Maybe one day, smartwatches will truly be smart. They need to be better at filtering the important notifications from the noise, and they need to do more than tell you to go back to the phone to complete a task.

For now, we're in an era of experimentation. Sony's SmartWatch 2 advances the field with a just-the-basics smartwatch, but I'll wait at least a year or two for even more advances before buying one myself.

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Nature pulls a fast one on astronomers: Two galaxies caught masquerading as one

Nov. 15, 2013 — What might look like a colossal jet shooting away from a galaxy turns out to be an illusion. New data from the National Science Foundation's Karl G. Jansky Very Large Array (VLA) reveal that two galaxies, one lying behind the other, have been masquerading as one.

In a new image highlighting the chance alignment, radio data from the VLA are blue and infrared observations from NASA's Spitzer Space Telescope and Wide-field Infrared Survey Explorer (WISE) are yellow and orange, respectively. Visible data are also shown, with starlight in purplish blue and heated gas in rose.

The closer galaxy, called UGC 10288, is located 100 million light-years away. It is spiral in shape, but from our viewpoint on Earth, we are seeing its thin edge. The farther galaxy, seen in blue, is nearly 7 billion light-years away. Two giant jets shoot away from this galaxy, one of which is seen above the plane of the closer galaxy's disk.

Earlier radio images of the two galaxies appeared as one fuzzy blob, and fooled astronomers into thinking they were looking at one galaxy. Thanks to the VLA pulling the curtain back on the disguised duo, the scientists have a unique opportunity to learn otherwise-unobtainable facts about the nearer galaxy.

"We can use the radio waves from the background galaxy, coming through the nearer one, as a way to measure the properties of the nearer galaxy," said Judith Irwin, of Queen's University, Canada, lead author of a recent paper on the findings, appearing online Nov. 15 in the Astronomical Journal.

Observations from Spitzer and WISE helped to reveal new structures above and below the plane of the closer galaxy's disk. For example, Spitzer helped confirm an arc-like feature rising more than 11,000 light-years above the disk, which was seen in the radio observations.

Irwin worked with an international team of astronomers from North America, India and Europe who are part of the "Continuum Halos in Nearby Galaxies -- an EVLA Survey" (CHANG-ES) consortium.

The National Radio Astronomy Observatory is a facility of the National Science Foundation, operated under cooperative agreement by Associated Universities, Inc.

NASA's Jet Propulsion Laboratory, Pasadena, Calif., manages the Spitzer Space Telescope mission for NASA's Science Mission Directorate, Washington. Science operations are conducted at the Spitzer Science Center at the California Institute of Technology in Pasadena. Spacecraft operations are based at Lockheed Martin Space Systems Company, Littleton, Colorado. Data are archived at the Infrared Science Archive housed at the Infrared Processing and Analysis Center at Caltech. Caltech manages JPL for NASA. For more information about Spitzer, visit http://spitzer.caltech.edu and http://www.nasa.gov/spitzer .

JPL manages and operates the WISE mission for NASA's Science Mission Directorate. The WISE mission was selected competitively under NASA's Explorers Program managed by the agency's Goddard Space Flight Center in Greenbelt, Md. The science instrument was built by the Space Dynamics Laboratory in Logan, Utah. The spacecraft was built by Ball Aerospace & Technologies Corp. in Boulder, Colo. Science operations and data processing take place at the Infrared Processing and Analysis Center at Caltech. Caltech manages JPL for NASA. More information is online at http://www.nasa.gov/wise and http://wise.astro.ucla.edu and http://www.jpl.nasa.gov/wise .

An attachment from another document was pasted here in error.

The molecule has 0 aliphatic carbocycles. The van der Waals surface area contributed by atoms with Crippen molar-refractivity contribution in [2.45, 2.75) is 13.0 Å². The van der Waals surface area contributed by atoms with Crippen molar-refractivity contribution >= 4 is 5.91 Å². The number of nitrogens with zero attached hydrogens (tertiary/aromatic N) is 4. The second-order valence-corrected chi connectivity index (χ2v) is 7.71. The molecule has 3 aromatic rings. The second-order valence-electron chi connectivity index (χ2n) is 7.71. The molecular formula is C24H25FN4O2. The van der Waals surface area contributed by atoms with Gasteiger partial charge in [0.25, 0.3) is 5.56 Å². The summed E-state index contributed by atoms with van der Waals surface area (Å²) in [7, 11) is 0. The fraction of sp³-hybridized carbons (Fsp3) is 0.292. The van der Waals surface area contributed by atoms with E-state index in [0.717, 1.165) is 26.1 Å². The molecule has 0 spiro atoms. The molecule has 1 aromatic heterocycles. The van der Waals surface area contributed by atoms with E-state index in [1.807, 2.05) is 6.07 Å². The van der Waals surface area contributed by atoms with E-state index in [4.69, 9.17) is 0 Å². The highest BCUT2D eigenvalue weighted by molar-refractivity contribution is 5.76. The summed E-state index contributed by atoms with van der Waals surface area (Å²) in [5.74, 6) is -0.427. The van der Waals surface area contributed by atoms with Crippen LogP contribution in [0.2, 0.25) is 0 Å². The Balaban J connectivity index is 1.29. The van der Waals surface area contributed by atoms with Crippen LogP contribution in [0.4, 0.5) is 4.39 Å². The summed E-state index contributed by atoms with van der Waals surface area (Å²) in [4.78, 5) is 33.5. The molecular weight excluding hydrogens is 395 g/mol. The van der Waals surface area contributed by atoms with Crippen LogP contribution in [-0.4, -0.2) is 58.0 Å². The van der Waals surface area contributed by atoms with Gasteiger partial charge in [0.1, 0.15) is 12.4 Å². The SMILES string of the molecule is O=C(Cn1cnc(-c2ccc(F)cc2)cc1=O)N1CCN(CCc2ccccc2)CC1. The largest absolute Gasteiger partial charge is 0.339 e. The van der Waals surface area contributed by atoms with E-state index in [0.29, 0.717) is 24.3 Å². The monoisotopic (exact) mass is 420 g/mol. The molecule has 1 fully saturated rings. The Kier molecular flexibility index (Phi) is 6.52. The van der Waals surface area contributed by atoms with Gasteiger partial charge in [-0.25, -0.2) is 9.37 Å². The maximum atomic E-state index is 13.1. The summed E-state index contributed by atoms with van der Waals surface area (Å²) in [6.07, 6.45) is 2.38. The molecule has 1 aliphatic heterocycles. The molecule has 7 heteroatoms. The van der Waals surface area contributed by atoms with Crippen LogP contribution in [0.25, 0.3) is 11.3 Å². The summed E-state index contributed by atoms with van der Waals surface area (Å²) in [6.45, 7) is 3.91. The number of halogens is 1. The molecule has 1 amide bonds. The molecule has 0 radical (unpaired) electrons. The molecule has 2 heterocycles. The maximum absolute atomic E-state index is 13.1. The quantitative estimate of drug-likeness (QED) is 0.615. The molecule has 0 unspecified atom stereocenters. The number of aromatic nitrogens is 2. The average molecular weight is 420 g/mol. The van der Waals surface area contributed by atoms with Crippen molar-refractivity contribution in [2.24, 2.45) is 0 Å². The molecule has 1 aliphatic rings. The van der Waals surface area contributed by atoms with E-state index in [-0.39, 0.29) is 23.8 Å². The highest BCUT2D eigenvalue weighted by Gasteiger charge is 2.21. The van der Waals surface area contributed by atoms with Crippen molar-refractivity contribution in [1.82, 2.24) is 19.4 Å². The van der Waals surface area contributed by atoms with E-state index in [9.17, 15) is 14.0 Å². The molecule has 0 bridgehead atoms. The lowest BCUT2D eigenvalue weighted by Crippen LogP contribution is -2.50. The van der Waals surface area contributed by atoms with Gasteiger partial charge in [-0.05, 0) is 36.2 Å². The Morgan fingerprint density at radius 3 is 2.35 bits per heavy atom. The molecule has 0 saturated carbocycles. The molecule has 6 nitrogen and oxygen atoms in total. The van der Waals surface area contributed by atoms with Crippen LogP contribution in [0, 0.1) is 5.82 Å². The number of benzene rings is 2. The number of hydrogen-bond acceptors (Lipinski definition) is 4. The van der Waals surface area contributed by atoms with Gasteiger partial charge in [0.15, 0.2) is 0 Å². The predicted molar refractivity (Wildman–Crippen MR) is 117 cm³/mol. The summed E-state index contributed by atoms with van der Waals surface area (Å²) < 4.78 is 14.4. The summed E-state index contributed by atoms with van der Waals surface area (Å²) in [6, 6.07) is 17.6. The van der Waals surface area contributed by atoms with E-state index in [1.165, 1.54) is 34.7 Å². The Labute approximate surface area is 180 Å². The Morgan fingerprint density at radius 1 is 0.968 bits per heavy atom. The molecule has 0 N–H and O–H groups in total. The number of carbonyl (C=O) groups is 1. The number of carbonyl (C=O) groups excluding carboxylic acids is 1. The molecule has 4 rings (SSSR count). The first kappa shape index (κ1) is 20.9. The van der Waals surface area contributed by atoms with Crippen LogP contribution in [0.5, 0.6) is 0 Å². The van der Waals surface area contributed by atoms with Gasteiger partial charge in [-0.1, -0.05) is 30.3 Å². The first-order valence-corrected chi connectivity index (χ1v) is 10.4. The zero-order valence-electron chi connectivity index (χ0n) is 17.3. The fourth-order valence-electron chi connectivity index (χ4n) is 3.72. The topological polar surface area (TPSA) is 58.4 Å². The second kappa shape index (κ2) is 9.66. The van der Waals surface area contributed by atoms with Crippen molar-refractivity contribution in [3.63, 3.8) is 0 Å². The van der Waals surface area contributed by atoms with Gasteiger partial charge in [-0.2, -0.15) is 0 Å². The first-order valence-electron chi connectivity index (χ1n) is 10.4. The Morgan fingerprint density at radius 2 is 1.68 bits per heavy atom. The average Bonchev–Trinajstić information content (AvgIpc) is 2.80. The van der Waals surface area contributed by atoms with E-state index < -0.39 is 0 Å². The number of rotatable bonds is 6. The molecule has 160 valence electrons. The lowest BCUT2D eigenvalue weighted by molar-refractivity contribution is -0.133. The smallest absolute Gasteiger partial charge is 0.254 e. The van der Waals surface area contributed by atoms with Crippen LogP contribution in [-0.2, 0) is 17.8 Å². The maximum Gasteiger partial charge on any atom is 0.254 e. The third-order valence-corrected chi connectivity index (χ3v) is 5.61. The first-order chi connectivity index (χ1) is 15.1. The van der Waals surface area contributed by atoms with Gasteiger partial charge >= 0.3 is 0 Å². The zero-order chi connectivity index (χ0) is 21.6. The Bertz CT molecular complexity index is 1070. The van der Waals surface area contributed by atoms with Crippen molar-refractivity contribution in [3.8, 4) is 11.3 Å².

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You’re Invited: #GirlsTravel Twitter Chat & VAIO® Duo 13 Giveaway

Ladies, this one’s for you. (Sorry, dudes!)

On Monday, Nov. 18, we’ll be a guest host of the #GirlsTravel chat, the one and only travel-themed Twitter chat exclusively for women.

From 10-10:30 a.m. PT, we’ll be talking about travel gadgets that make it easier to stay connected and to share your adventures while you’re abroad.

It’s a short, fast-moving chat, and at the very end, we’re giving away a VAIO® Duo 13 PC to one #girlstravel Twitter chat participant! It’s the perfect device to take with you while you gallivant from one destination to the next.

vaioduo13

Here’s why the VAIO Duo 13 rocks:

  • It can be used in tablet or laptop modes with the Surf Slider® design
  • It’s got up to 10 hours of battery life for all day mobility
  • It’s only 2.93 lbs – light and portable!
  • It resumes from sleep in less than a second
  • The 13.3” Full HD 1920 x 1080p touchscreen LCD with TRILUMINOS Display creates true, natural shades of colors

To join in, block off your calendars between 10-10:30 a.m. on Monday, Nov. 18, and follow the #girlstravel hashtag on Twitter. Chime in, get to know and chat with other participants, and have a great time! To make it easier to follow the conversation, you can also head over to http://www.tweetchat.com and follow #girlstravel.

We are so excited to join the #GirlsTravel chat next week and we hope to chat with you!

In the meantime, meet your hosts:

@adlibtraveller

@mrsoaroundworld

@travlin_girl

@jettingaround

@maiden_voyage

@turnipseeds

@travelgogirl

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Hubble views an old and mysterious cluster